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Stay InspiredEAA is your guide to getting the most out of the world of flight and giving your passion room to grow.
Off to a Great Start
By Joey Schimnich, EAA 1132038
March 31, 2016 - My Young Eagles journey began by going to an EAA meeting, which is where I met Mark Priglmeier. He gave me my first Young Eagles ride on November 30, 2013. I was 16 years old. From that point on you could say my interest in aviation took flight. From the moment we left the ground, I had a huge smile on my face. I felt happy and completely disconnected from my troubles on the ground, while at the same time I began to feel more grounded in where my passion should be. Mark taught me a few basic flight maneuvers and let me line the airplane up for the final approach. From that point he took over.
After the Young Eagles ride, I was given a logbook with the Sporty's Learn to Fly Course access code on the back. I accessed the course and completed it in March of 2014. Along with the Sporty’s Learn to Fly Course, I read the Gliem Private Pilot FAA Knowledge Test book, parts of the Pilot’s Handbook of Aeronautical Knowledge, and the Airplane Flying Handbook. With the information that I learned in four months’ time, I took the private pilot written test and passed with a score of 90 percent on March 24, 2014. I sent my test scores to EAA headquarters and they reimbursed me in full for the cost of the test.
After completing my written test, I got involved in restarting the Young Eagles program at the St. Cloud Airport. At the time, a Young Eagles Rally had not been held at St. Cloud for three years. I thought having a rally was essential to growing the membership within the club, especially among young people. With the support of my mother and the help of Wade Nelson (Young Eagles coordinator at the time) and many volunteers we got the program reinstated at St. Cloud. I advertised the first event at my school on my Facebook page, by word of mouth, and by sending e-mails to anybody who had questions about the event. In the end, we had a very successful event. We had 14 pilots who flew about 60 Young Eagles, and there were no problems with the tower.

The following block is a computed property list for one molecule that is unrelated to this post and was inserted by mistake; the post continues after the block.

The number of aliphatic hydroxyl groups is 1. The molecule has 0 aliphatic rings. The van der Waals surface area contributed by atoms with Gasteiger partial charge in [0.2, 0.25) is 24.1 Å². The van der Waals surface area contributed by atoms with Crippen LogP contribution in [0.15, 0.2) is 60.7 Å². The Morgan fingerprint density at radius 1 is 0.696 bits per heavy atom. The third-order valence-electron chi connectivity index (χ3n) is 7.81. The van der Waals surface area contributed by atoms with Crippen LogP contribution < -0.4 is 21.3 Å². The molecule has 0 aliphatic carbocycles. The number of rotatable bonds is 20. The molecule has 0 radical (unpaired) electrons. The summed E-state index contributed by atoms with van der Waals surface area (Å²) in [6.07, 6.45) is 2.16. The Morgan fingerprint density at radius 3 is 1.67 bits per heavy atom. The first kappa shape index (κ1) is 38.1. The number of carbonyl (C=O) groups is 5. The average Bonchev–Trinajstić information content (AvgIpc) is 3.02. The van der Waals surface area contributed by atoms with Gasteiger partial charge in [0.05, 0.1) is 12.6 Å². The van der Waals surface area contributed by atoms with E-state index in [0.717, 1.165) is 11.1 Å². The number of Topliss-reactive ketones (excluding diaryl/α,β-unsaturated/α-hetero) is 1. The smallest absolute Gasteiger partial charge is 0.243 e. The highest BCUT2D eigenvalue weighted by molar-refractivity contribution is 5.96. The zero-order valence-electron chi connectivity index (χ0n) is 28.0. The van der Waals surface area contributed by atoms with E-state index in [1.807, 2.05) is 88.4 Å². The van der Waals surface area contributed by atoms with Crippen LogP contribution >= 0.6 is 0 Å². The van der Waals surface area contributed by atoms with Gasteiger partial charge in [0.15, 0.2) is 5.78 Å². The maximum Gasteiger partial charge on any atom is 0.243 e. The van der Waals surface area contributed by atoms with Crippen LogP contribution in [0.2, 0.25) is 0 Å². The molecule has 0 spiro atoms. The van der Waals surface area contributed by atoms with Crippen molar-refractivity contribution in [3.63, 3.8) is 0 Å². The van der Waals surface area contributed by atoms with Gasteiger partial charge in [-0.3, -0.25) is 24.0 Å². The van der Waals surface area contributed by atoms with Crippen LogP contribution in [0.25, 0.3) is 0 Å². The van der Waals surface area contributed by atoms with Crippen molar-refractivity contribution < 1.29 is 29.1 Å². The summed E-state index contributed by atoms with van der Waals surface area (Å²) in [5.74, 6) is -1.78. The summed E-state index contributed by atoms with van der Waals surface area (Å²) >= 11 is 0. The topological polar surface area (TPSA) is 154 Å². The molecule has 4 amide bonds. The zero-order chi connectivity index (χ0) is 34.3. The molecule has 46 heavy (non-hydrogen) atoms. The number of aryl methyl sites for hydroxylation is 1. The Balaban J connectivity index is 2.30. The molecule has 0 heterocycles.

The first rally was set up so well that we put on another one that same year, and continue to do two rallies a year at the St. Cloud Regional Airport. We have also seen an increase in membership as well. In fact, it has doubled in just two years! When I joined there were about 35 members. Now, there are around 70 members in EAA Chapter 551! Hosting Young Eagle rallies lets the community know that EAA Chapter 551 exists, we are making efforts to educate people about aviation and explain what EAA is about, and the rallies show the community and our own members that this is an active, vibrant organization.
That same summer, I attended EAA’s Advanced Air Academy in Oshkosh. I received two partial scholarships to attend the camp, which together covered the entire cost. One from EAA Chapter 551 and another from a sponsor at EAA headquarters. I learned about simple airplane construction and participated in basic ground school among many other activities. In the shop, I got to build a wing rib, a spark plug holder, a clipboard, and I learned how to weld. My parents own a cabinet shop, so I do know my way around tools, but each project was a new experience for me.
Sometimes when I go to fly-ins, I run into campers or counselors that were at Air Academy. I have become great friends with many of them. We also started a Facebook page to stay in contact with each other. Truly, the best part of the camp was the camaraderie among everybody at the camp. It was a great experience and one that I will always remember.
The very last step in EAA’s Young Eagle Flight Plan is to receive a scholarship for flight training. I applied for a few received one: The Harrison Ford Flight Training Scholarship offered by EAA in the amount of $1,500. I put it toward flight training during the summer of 2015.
My goal for flight training was to get it done in less than three months. I started actual flight training on June 14, 2015, and received my private pilot license on September 2, 2015. My goal was achieved, and I felt great knowing that if I put my mind to anything, I could do anything.
After getting my private pilot certificate, I have gone to a few fly-ins, logged 100 hours before the end of 2015, and passed my instrument written test in preparation to get my instrument rating this summer before I head off to college this fall.
I am accepted to attend Northland Technical and Community College to get an associate degree in applied science and aviation maintenance technology. I would also like to go to the University of North Dakota to get a bachelor’s degree in aviation technology management. I also plan to get further ratings and endorsements in airplanes and helicopters.
Recently, I became EAA Chapter 551 co-coordinator for our Young Eagles program. I will be involved with the planning, coordinating, and flying during the events this year. So far, I have given two Young Eagle rides and plan on continuing to give more in the future. My favorite part of giving Young Eagle flights is seeing the smiles on their faces. This is what makes me want to participate in this program. I have started a website called “Private and Beyond” to document my training, show what fun can had in aviation, and to help any other aspiring pilots or A&P mechanics with questions that they may have related to aviation and my experiences.